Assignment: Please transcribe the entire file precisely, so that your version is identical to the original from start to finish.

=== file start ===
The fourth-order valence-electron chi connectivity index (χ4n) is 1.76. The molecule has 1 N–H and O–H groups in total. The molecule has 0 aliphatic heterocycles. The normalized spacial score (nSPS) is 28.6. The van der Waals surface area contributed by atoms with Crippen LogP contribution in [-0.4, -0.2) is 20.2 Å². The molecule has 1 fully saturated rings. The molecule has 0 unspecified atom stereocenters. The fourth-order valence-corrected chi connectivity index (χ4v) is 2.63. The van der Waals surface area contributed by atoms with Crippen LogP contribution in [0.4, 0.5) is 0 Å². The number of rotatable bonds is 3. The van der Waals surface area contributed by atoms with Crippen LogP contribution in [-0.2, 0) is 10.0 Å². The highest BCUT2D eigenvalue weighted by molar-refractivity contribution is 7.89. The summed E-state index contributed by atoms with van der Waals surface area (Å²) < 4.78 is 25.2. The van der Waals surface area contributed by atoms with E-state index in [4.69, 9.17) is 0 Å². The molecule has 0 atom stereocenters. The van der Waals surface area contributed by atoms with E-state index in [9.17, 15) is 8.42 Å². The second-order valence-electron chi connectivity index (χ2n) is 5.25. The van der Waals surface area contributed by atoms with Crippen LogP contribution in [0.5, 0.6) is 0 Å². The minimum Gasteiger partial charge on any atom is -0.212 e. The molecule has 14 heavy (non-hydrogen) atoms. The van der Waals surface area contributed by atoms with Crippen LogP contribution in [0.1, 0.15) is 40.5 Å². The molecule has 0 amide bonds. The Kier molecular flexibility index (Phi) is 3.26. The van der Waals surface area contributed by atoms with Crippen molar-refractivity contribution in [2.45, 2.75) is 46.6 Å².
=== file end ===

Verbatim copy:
The fourth-order valence-electron chi connectivity index (χ4n) is 1.76. The molecule has 1 N–H and O–H groups in total. The molecule has 0 aliphatic heterocycles. The normalized spacial score (nSPS) is 28.6. The van der Waals surface area contributed by atoms with Crippen LogP contribution in [-0.4, -0.2) is 20.2 Å². The molecule has 1 fully saturated rings. The molecule has 0 unspecified atom stereocenters. The fourth-order valence-corrected chi connectivity index (χ4v) is 2.63. The van der Waals surface area contributed by atoms with Crippen LogP contribution in [0.4, 0.5) is 0 Å². The number of rotatable bonds is 3. The van der Waals surface area contributed by atoms with Crippen LogP contribution in [-0.2, 0) is 10.0 Å². The highest BCUT2D eigenvalue weighted by molar-refractivity contribution is 7.89. The summed E-state index contributed by atoms with van der Waals surface area (Å²) < 4.78 is 25.2. The van der Waals surface area contributed by atoms with E-state index in [4.69, 9.17) is 0 Å². The molecule has 0 atom stereocenters. The van der Waals surface area contributed by atoms with E-state index in [9.17, 15) is 8.42 Å². The second-order valence-electron chi connectivity index (χ2n) is 5.25. The van der Waals surface area contributed by atoms with Crippen LogP contribution in [0.5, 0.6) is 0 Å². The minimum Gasteiger partial charge on any atom is -0.212 e. The molecule has 14 heavy (non-hydrogen) atoms. The van der Waals surface area contributed by atoms with Crippen LogP contribution in [0.1, 0.15) is 40.5 Å². The molecule has 0 amide bonds. The Kier molecular flexibility index (Phi) is 3.26. The van der Waals surface area contributed by atoms with Crippen molar-refractivity contribution in [2.45, 2.75) is 46.6 Å².